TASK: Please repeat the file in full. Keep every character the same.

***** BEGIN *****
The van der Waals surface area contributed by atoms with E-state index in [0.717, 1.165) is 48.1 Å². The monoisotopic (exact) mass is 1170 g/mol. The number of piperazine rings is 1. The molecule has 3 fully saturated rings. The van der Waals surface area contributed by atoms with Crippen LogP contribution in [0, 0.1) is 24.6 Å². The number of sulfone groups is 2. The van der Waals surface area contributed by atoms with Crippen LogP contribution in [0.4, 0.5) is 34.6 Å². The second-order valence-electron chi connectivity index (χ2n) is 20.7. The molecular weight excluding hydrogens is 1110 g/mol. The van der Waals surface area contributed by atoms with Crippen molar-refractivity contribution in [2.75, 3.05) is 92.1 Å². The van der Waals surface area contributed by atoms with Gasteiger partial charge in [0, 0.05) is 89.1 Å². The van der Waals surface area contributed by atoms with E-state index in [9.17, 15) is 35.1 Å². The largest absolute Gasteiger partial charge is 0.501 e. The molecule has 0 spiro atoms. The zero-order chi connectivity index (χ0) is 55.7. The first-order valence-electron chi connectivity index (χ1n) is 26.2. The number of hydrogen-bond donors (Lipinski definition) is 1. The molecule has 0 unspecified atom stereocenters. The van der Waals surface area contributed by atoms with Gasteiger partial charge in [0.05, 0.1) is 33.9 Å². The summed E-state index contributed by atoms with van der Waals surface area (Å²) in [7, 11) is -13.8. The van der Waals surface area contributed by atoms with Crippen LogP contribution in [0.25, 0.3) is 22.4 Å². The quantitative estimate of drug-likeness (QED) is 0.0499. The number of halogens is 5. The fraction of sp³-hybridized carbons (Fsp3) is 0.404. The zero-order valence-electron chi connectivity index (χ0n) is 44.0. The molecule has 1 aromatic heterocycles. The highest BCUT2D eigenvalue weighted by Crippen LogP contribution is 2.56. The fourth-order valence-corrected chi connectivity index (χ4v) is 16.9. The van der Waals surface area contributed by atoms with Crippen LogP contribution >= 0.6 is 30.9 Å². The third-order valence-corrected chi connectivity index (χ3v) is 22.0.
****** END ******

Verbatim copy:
The van der Waals surface area contributed by atoms with E-state index in [0.717, 1.165) is 48.1 Å². The monoisotopic (exact) mass is 1170 g/mol. The number of piperazine rings is 1. The molecule has 3 fully saturated rings. The van der Waals surface area contributed by atoms with Crippen LogP contribution in [0, 0.1) is 24.6 Å². The number of sulfone groups is 2. The van der Waals surface area contributed by atoms with Crippen LogP contribution in [0.4, 0.5) is 34.6 Å². The second-order valence-electron chi connectivity index (χ2n) is 20.7. The molecular weight excluding hydrogens is 1110 g/mol. The van der Waals surface area contributed by atoms with Crippen molar-refractivity contribution in [2.75, 3.05) is 92.1 Å². The van der Waals surface area contributed by atoms with Gasteiger partial charge in [0, 0.05) is 89.1 Å². The van der Waals surface area contributed by atoms with E-state index in [9.17, 15) is 35.1 Å². The largest absolute Gasteiger partial charge is 0.501 e. The molecule has 0 spiro atoms. The zero-order chi connectivity index (χ0) is 55.7. The first-order valence-electron chi connectivity index (χ1n) is 26.2. The number of hydrogen-bond donors (Lipinski definition) is 1. The molecule has 0 unspecified atom stereocenters. The van der Waals surface area contributed by atoms with Gasteiger partial charge in [0.05, 0.1) is 33.9 Å². The summed E-state index contributed by atoms with van der Waals surface area (Å²) in [7, 11) is -13.8. The van der Waals surface area contributed by atoms with Crippen LogP contribution in [0.25, 0.3) is 22.4 Å². The quantitative estimate of drug-likeness (QED) is 0.0499. The number of halogens is 5. The fraction of sp³-hybridized carbons (Fsp3) is 0.404. The zero-order valence-electron chi connectivity index (χ0n) is 44.0. The molecule has 1 aromatic heterocycles. The highest BCUT2D eigenvalue weighted by Crippen LogP contribution is 2.56. The fourth-order valence-corrected chi connectivity index (χ4v) is 16.9. The van der Waals surface area contributed by atoms with Crippen LogP contribution >= 0.6 is 30.9 Å². The third-order valence-corrected chi connectivity index (χ3v) is 22.0.